|Publication number||US5445245 A|
|Application number||US 08/165,597|
|Publication date||Aug 29, 1995|
|Filing date||Dec 13, 1993|
|Priority date||Dec 22, 1992|
|Also published as||CA2112202A1, CA2112202C, DE69311082D1, DE69311082T2, EP0603682A1, EP0603682B1|
|Publication number||08165597, 165597, US 5445245 A, US 5445245A, US-A-5445245, US5445245 A, US5445245A|
|Original Assignee||Kone Oy|
|Export Citation||BiBTeX, EndNote, RefMan|
|Patent Citations (12), Non-Patent Citations (6), Referenced by (18), Classifications (9), Legal Events (4)|
|External Links: USPTO, USPTO Assignment, Espacenet|
1. Field of the Invention
The present invention relates to a system for regional and local supervision and monitoring of elevator equipment.
2. Description of Related Art
An example of previously known technology is found in U.S. Pat. No. 3,973,648, which presents an apparatus for monitoring elevator groups by means of a central computer and a modem link. The central computer selects an elevator group, which then returns digital data in serial form about events relating to the operation, disturbances and alarms in the elevator group. For communication between the elevator group and the central computer, the apparatus is provided with a hardware interface used for monitoring and transmission.
A drawback with the system is that the data are transmitted in an undecoded form. The central computer must decode the received data and decide whether the decoded information has resulted in service operations. For the transmission of up-to-date data to the central computer, rented communication lines have to be resereved for a long time and a lot of computer time is required. Another drawback is that the central computer calls the elevator groups to be monitored. Therefore, the information is not obtained at the instant it is generated but only after a delay depending on the inquiry period. Besides, at least during periods of a low traffic volume, it is possible that no events are registered.
For the installation of the car equipment, several car cable wires between the elevator car and the telephone interface unit placed in the machine room are needed for voltage supply, signal light control, monitoring of switches and push buttons and for the control of the speaker and microphone. Most car cables, especially those of old elevators, do not have a sufficient number of extra wires in well-protected conductor pairs. It is necessary to install a new car cable which meets the requirements of the connection.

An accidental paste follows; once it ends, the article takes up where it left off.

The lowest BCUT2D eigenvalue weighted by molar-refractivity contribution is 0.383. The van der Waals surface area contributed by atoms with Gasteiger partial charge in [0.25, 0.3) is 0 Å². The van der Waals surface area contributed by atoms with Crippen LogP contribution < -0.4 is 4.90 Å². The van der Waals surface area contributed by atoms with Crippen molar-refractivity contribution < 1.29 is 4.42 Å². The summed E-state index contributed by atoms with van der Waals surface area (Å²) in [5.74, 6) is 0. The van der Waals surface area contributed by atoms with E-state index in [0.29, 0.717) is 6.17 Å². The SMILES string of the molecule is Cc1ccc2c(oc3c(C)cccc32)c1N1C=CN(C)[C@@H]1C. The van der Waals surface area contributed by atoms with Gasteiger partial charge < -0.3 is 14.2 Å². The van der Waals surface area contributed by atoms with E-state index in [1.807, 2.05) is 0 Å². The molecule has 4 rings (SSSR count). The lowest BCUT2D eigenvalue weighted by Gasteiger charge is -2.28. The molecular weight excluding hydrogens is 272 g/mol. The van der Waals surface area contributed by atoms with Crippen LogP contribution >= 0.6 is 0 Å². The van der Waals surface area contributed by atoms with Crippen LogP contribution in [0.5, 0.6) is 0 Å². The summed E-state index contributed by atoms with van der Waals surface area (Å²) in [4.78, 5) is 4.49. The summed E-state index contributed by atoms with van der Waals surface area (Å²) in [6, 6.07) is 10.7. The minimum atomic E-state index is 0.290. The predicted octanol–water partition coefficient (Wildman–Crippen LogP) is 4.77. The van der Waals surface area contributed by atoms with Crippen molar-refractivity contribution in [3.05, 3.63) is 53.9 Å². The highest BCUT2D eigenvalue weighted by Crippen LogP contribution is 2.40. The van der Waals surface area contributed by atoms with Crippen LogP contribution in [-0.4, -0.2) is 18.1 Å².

In the solution according to the present invention, this is impelemented by using a procedure in which the data transmission between the machine room and the elevator car is effected by means of only one conductor pair, which is used for the transmission of both the electricity needed by the car unit and the control and audio signals. The system has a high immunity to noise and requires no special cables, the wires in the existing car cable can be used for the data transmission. The remote monitoring hardware of the elevator generally consists of a modem/control unit which is placed in the machine room and reacts to the car alarm button being pressed, calls a service point and establishes a voice connection between the passenger who made the alarm and the serviceman. In some cases, several elevators can be connected to the same monitoring unit if they have a common machine room.
Remote Elevator Monitoring System:
The REM system is divided into three levels. Level I comprises the monitoring and voice connection equipment for the car alarm button; level II comprises level I+filtering of wanton use, a system for monitoring elevator failures and other vital elevator events. Level III=level II+high-level elevator monitoring system. The REM system comprises two subsystems: service centre equipment placed in the service centre, and on-site equipment placed at the site of installation in the buildings where elevators are to be monitored. Communication between the on-site and service centre equipments occurs via the common telephone network. One receiver can serve hundreds of on-site equipments.
The invention provides the following advantages:
Replaces the new car cable and its installation that would otherwise be needed in most cases.
Requires no expensive special cable.
The control/detection of all functions associated with the car, alarm button, signal lights, switches, speakers and microphone, is implemented locally, without long wiring.
All communication occurs via a single conductor pair, no additional cables are needed when new car unit functions are introduced.
The system has a very high immunity to noise, especially common-mode type noise, and therefore does not require the use of a protected special cable.
The required power is supplied from the machine room, so no separate power supply is needed. The whole system, including the voice connection, works even during a power failure.
FIG. 1 illustrates the on-site equipment.
FIG. 2 illustrates the operation of the base unit.
FIG. 3 illustrates the service centre equipment.
FIG. 4 illustrates the on-site equipment and elevator machine rooms.
FIG. 5 illustrates the elevator cars of FIG. 4 in separate buildings. Each of the elements is shown in labelled box form for ease of understanding.